MoviesThe Call of the Wild, The Farmer's Daughter, The Bishop's Wife, Come to the Stable, The Stranger, Along Came Jones, Laugh, Clown, Laugh, Man's Castle, Midnight Mary, Cause for Alarm!, Eternally Yours, Rachel and the Stranger, It Happens Every Thursday, Platinum Blonde, The Story of Alexander Graham Bell, Half Angel, Ladies in Love, Born to Be Bad, The House of Rothschild, The Lady from Cheyenne, The Crusades, Mother Is a Freshman, The Second Floor Mystery, The Doctor Takes a Wife, Café Metropole, Employees' Entrance, Heroes for Sale, The Squall, Zoo in Budapest, Clive of India, The Devil to Pay!, Four Men and a Prayer, They Call It Sin, Beau Ideal, The Truth About Youth, Bedtime Story, Love is News, The Unguarded Hour, Loose Ankles, The Hatchet Man, Second Honeymoon, The Men in Her Life, Bulldog Drummond Strikes Back, The Show of Shows, I Like Your Nerve, The White Parade, Big Business Girl, Three Girls Lost, She Had to Say Yes, Lady In A Corner, Too Young to Marry
TV ShowsThe New Loretta Young Show, Letter to Loretta


Interesting Facts

#Fact
1 Is one of 25 actresses to have won an Academy Award for their performance in a comedy; hers being for The Farmer's Daughter (1947). The others, in chronological order, are: Claudette Colbert (It Happened One Night (1934)), Josephine Hull (Harvey (1950)), Judy Holliday (Born Yesterday (1950)), Audrey Hepburn (Roman Holiday (1953)), Goldie Hawn (Cactus Flower (1969)), Glenda Jackson (A Touch of Class (1973)), Lee Grant (Shampoo (1975)), Diane Keaton (Annie Hall (1977)), Maggie Smith (California Suite (1978)), Mary Steenburgen (Melvin and Howard (1980)), Jessica Lange (Tootsie (1982)), Anjelica Huston (Prizzi's Honor (1985)), Olympia Dukakis (Moonstruck (1987)), Cher (Moonstruck (1987)), Jessica Tandy (Driving Miss Daisy (1989)), Mercedes Ruehl (The Fisher King (1991)), Marisa Tomei (My Cousin Vinny (1992)), Dianne Wiest (Bullets Over Broadway (1994)) Mira Sorvino (Mighty Aphrodite (1995)), Frances McDormand (Fargo (1996)), Helen Hunt (As Good as It Gets (1997)), Gwyneth Paltrow (Shakespeare in Love (1998)), Penelope Cruz (Vicky Cristina Barcelona (2008)), and Jennifer Lawrence (Silver Linings Playbook (2012)).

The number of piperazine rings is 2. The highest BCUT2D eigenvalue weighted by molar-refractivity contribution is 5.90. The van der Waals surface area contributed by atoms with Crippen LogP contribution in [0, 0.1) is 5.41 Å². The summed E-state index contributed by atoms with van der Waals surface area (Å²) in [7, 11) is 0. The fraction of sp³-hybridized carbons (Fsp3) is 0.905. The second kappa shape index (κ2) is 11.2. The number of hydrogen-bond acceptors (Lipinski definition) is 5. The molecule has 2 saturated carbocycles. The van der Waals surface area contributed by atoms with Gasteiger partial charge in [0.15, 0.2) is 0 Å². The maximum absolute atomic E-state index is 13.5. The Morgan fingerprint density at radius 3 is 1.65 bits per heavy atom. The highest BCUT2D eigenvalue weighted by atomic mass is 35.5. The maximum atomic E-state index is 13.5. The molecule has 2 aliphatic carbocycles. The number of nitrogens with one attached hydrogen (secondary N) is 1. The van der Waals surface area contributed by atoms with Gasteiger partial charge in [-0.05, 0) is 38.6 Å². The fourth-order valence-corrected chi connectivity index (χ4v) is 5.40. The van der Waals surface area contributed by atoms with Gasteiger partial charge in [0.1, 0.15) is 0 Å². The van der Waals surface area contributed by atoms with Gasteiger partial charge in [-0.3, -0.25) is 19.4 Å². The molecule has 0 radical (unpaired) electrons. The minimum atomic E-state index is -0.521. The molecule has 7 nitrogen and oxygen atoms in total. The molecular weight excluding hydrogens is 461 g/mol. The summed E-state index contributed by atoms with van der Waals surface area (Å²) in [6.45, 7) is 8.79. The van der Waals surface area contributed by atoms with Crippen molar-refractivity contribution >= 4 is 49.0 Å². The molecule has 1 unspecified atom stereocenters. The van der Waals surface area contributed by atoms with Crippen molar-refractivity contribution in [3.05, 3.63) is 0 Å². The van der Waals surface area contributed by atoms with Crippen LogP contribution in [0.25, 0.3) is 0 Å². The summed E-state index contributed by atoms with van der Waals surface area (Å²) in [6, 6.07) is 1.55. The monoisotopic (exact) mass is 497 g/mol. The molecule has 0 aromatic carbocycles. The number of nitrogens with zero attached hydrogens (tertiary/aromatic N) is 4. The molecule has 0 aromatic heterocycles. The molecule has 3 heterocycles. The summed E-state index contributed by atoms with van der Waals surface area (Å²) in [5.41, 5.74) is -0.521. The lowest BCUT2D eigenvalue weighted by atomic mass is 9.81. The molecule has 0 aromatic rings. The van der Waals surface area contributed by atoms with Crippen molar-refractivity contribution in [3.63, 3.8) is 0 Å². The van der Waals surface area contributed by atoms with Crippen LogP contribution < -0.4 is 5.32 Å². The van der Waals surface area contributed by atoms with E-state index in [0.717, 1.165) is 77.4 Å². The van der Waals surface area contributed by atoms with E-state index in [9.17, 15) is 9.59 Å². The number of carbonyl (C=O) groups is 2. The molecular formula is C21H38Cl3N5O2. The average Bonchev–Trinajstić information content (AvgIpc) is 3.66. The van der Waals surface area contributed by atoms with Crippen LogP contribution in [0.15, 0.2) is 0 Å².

2 She turned down roles in The Innocents (1961) and Hush...Hush, Sweet Charlotte (1964).
3 Was the 30th actress to receive an Academy Award; she won the Best Actress Oscar for The Farmer's Daughter (1947) at the 20th Academy Awards on March 20, 1948.
4 She was posthumously awarded a Golden Palm Star at the Palm Springs Walk of Stars on May 19, 2011.
5 She was awarded 2 Stars on the Hollywood Walk of Fame for Motion Pictures at 6100 Hollywood Boulevard; and for Television at 6135 Hollywood Boulevard.
6 Was considered for the role of Scarlett O'Hara in Gone with the Wind (1939), which went to Vivien Leigh.
7 She was friends with: Rosalind Russell, Irene Dunne, Jane Wyman, Eddie Albert, James Stewart, David Niven, Danny Thomas, John Wayne, and Mr. and Mrs. Ronald Reagan.